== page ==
Accessible Teaching and Learning
Ontario is shifting paradigms – moving away from the medical model of disability (where disability is an individual deficiency) to a social model of disability (where disability is a social construct). The social model focuses attention on institutional barriers that impede persons with disabilities from full participation in society, including post-secondary education. Accessibility is the removal of these systematic barriers and the creation of accessible goods, services, or facilities. Accessible teaching and learning means that we create an educational setting that respects the dignity, independence, integration, and equality of opportunity of all students, including students with disabilities.
The educational and functional impact of disabilities in an educational setting is unique to a particular student. Designing accessible courses with these common impacts in mind (using the principles of Universal Design for Learning) can reduce the need for some accommodations and increase a student’s chance for success in the classroom.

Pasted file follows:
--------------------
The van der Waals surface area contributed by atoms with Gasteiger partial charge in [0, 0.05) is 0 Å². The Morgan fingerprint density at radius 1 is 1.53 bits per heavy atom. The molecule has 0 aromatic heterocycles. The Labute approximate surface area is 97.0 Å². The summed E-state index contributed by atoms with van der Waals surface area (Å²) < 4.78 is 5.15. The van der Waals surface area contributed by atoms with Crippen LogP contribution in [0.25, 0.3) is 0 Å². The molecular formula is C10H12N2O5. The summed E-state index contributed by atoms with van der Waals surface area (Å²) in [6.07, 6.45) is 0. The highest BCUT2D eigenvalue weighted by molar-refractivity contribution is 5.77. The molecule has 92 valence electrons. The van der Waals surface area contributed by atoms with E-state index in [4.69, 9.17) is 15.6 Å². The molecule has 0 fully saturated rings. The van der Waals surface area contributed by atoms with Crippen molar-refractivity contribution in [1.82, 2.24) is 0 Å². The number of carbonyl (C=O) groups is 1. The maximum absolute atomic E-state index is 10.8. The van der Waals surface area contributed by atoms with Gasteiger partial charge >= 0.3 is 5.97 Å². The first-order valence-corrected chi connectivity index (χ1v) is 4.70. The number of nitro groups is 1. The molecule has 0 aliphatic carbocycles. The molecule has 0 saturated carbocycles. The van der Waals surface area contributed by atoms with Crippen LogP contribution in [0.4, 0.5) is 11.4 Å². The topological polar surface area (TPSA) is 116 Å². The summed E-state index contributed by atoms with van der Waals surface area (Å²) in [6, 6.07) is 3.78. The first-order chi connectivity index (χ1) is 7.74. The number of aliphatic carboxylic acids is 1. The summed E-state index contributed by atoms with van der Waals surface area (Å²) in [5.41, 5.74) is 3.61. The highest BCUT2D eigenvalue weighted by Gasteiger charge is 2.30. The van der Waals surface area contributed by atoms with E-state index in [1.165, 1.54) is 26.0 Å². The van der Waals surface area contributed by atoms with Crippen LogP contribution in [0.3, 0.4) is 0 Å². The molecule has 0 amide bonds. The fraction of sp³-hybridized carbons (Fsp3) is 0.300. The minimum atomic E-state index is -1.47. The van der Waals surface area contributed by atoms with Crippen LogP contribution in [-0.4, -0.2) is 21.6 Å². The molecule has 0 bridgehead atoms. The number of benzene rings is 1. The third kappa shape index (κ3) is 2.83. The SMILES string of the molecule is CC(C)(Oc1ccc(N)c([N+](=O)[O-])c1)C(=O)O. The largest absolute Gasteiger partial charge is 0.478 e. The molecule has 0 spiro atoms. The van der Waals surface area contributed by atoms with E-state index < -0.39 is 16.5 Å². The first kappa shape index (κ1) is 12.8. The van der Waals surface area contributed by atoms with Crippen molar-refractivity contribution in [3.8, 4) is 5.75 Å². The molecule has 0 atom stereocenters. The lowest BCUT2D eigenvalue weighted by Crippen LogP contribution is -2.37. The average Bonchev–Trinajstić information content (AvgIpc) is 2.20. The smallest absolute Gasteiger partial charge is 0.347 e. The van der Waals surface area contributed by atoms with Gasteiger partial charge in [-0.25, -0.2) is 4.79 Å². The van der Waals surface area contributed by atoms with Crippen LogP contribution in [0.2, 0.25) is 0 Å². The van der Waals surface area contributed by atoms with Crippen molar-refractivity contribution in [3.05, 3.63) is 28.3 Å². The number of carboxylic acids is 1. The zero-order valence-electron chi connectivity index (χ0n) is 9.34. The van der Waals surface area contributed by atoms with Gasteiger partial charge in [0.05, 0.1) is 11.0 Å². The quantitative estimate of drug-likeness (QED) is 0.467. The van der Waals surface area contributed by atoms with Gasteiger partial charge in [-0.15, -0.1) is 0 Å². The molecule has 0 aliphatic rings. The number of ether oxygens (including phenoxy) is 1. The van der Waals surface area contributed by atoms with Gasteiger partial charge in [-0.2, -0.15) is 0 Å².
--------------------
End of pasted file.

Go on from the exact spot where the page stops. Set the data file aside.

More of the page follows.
The Council of Ontario Universities has developed resources to assist educators at Ontario universities in creating accessible learning environments for students and supporting universities in meeting the requirements of Section 16 of the Integrated Accessibility Standards Regulation of the AODA: Training of Educators. This toolkit includes information and resources on accessible course design, including tips on writing a syllabus, creating accessible lectures, and creating accessible Power Point slides.
- Council of Ontario Universities Accessibility Campus
- Centre for Pedagogical Innovation - Accessible Teaching & Learning
- Center for Applied Special Technology (CAST)
- National Center on Universal Design for Learning